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Sleep, Pale Sister is another novel by the writer Joanne Harris, the creator of Chocolat. This book is a big step away from Chocolat, it features a different form of magic and an entirely different mother-daughter team, and neither of them are the particular focus of this book. As with the vast majority of her novels, Harris writes this from the point of view of several characters. Set in Victorian London the book revolves around an artist named Henry Chester. One day, while walking through a park, Henry spies a girl named Euphemia (nicknamed "Effie") who instantly becomes his muse. For years he looks after her and her family (she has no father, just a mother and an aunt), paying for her tutors and her books, while she sits for the many, many pictures that she creates.When she turns 17 he marries her, but she quickly proves to not be the woman he imagined. Henry Chester comes across as a man plagued by sin, not just a misogynist but a total woman hater. He has bitter memories of his mother, of the girls he grew up with, and is constantly blaming his wife for his failings. His wife Effie is a more sympathetic character, heavily drugged by her husband to keep her quiet, and clearly unhappy in her marriage and in the way he treats her. Early on in the book she has an out of body experience, and this theme continues as the pages go by. Effie then meets a character called Mose, and he in turn introduces her to Fanny, a brothel owner. Fanny has her own score to settle with Harry as her young daughter died on the evening of one of his visits over ten years ago. As a witch, she has already spotted Effie's ability to leave her own body, and decides to use this to her own advantage. She is a colder, more twisted version of Harris' popular character "Vianne Rocher", and since this book was published in 1993, several years before Chocolat, it is possible to see the early stages of the mother witch-daughter witch theme in Harris' later novels. While the descriptions of the surroundings hold all of Harris' usual vibrancy, this book is lacking a lot of the charm that we see in later books. There is no real suspense as Henry Chester's attitude (and requirements when it comes to sexual preferences) are shown very early on. Effie's out of body pieces are good but never fully develop, and for someone who is a bit of a drug addict she seems to come off the laudanum rather easily at one stage. Mose is simply an annoying character that is used to bridge the gap between Effie and Fanny and has no real development. Fanny herself only gets the odd chapter to herself, most of what we learn about her is through the eyes of the other three characters, and while she is likable at the beginning her ending of "oh well, it's a shame but there you go" makes her a lot less likable. Overall, this is a decent enough read, the plot isn't bad and the characters are decent enough. But it is one of Harris' early works so do not expect the same level of writing that we get from her other books. And definitely do not expect the same warm, domestic magic you've seen in Chocolat.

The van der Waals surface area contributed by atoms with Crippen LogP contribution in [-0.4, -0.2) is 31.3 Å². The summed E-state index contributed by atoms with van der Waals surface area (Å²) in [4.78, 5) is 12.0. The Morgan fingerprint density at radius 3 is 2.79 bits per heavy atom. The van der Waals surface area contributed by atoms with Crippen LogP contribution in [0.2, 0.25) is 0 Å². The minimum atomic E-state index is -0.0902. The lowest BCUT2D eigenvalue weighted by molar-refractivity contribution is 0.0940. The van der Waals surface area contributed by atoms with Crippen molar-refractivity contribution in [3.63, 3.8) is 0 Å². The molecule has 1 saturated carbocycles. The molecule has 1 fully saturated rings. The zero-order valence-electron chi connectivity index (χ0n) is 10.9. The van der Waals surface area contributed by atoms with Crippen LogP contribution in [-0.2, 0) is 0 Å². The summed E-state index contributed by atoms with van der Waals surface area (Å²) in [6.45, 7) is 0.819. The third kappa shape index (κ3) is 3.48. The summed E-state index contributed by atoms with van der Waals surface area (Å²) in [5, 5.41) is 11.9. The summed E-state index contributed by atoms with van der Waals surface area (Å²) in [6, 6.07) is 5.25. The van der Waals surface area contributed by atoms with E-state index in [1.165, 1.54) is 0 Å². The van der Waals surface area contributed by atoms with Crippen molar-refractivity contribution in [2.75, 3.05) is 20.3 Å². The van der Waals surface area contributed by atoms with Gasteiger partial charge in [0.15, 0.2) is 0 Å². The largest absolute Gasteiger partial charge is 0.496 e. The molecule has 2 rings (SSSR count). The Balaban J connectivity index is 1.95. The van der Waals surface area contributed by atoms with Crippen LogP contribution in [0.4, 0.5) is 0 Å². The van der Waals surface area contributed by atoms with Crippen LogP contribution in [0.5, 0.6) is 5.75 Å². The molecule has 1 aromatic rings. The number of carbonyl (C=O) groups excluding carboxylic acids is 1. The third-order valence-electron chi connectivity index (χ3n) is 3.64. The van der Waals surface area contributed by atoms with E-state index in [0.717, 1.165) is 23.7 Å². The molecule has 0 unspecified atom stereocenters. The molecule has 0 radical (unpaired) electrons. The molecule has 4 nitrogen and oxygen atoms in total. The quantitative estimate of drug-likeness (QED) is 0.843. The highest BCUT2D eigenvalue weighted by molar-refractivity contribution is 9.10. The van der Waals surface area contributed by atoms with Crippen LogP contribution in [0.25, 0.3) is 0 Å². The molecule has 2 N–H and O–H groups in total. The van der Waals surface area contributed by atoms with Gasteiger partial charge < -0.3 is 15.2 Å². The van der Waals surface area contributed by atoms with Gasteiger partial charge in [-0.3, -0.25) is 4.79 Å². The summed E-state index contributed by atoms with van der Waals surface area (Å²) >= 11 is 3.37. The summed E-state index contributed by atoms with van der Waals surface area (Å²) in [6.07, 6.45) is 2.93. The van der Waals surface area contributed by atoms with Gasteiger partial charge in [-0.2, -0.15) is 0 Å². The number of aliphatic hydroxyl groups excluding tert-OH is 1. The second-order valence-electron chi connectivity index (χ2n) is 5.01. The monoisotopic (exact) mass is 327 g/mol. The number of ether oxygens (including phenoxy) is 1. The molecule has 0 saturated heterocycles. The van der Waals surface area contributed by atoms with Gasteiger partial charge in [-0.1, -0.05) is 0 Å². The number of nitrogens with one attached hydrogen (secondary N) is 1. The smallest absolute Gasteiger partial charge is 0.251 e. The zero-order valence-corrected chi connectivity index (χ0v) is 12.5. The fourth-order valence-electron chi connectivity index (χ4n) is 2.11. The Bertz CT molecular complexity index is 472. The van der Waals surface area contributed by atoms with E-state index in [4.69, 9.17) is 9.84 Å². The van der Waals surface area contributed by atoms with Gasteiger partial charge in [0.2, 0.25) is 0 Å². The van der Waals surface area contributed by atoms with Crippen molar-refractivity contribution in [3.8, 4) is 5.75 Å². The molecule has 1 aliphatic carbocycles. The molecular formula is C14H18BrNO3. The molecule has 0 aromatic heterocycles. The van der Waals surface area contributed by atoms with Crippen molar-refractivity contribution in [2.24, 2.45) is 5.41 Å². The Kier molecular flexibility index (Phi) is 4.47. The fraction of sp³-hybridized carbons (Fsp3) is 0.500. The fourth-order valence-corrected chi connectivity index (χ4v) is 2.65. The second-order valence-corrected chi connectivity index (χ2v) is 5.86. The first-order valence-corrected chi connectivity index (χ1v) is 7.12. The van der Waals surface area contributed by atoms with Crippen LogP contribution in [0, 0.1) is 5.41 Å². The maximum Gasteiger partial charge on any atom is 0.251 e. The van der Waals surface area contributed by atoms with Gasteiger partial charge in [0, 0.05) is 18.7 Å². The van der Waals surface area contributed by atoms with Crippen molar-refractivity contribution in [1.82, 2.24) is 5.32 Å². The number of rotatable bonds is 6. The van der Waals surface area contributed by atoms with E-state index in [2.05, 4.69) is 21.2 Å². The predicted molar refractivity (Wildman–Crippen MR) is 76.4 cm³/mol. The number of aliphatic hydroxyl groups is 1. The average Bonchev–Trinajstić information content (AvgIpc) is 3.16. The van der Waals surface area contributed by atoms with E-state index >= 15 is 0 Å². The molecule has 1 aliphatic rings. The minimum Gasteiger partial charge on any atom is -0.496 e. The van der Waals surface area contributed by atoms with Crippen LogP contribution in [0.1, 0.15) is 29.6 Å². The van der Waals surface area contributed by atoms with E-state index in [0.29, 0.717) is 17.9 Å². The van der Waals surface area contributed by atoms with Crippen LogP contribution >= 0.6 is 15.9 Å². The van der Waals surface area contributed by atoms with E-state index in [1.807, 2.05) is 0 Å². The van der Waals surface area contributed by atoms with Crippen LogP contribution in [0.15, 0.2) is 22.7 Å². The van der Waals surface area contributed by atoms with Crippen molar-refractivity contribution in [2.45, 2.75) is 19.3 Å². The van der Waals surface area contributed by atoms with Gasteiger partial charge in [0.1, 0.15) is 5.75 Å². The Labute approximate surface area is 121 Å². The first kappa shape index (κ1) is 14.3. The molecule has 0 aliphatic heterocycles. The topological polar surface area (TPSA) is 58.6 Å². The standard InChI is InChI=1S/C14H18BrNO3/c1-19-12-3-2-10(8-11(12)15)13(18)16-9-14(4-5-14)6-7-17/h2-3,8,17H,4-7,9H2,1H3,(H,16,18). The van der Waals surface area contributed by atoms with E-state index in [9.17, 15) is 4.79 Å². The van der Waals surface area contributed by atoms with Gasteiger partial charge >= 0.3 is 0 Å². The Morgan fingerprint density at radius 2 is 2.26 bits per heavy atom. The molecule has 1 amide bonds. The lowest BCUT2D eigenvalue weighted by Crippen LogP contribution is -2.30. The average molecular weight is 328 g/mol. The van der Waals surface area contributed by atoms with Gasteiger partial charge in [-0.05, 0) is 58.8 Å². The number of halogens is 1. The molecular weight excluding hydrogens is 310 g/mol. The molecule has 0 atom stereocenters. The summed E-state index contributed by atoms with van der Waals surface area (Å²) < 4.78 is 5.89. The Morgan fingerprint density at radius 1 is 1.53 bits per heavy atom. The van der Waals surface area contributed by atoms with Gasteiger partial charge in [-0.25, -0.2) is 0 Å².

This was one of her first books, and it doesn't appeal to the main body of popular fiction. Only a few books have ever sent shivers down my spine, but I shouldn't have read this book at night. It is easy at first to get the plot of the story, although maybe a little abstract- the artist, the main character, Henry, marrying his model, Effie, may not be strange, but the fact he married her since knowing her from the age of 9 is. As the story develops, it delves into paedophilic tendencies and the paranormal, and it becomes, a little hard to follow. It involves a girl who was killed at the age of 10 by Henry, and who proceeds to possess his wife in order to live again and so get revenge. However, the author doesn't readily distinguish between the two, making them seem one and the same person some of the time, and separate at others, which is difficult to understand, and so makes the story a little hazy while you try to work out who is who. The way she writes, however, is very spooky. She describes being alone and dark spots in darkened rooms, and never completely describes the transformation of the possessed Effie, which lets a suggested air of the supernatural into the story and so helps the progress of the aforementioned shivers. A good story overall, but not very clear in the telling.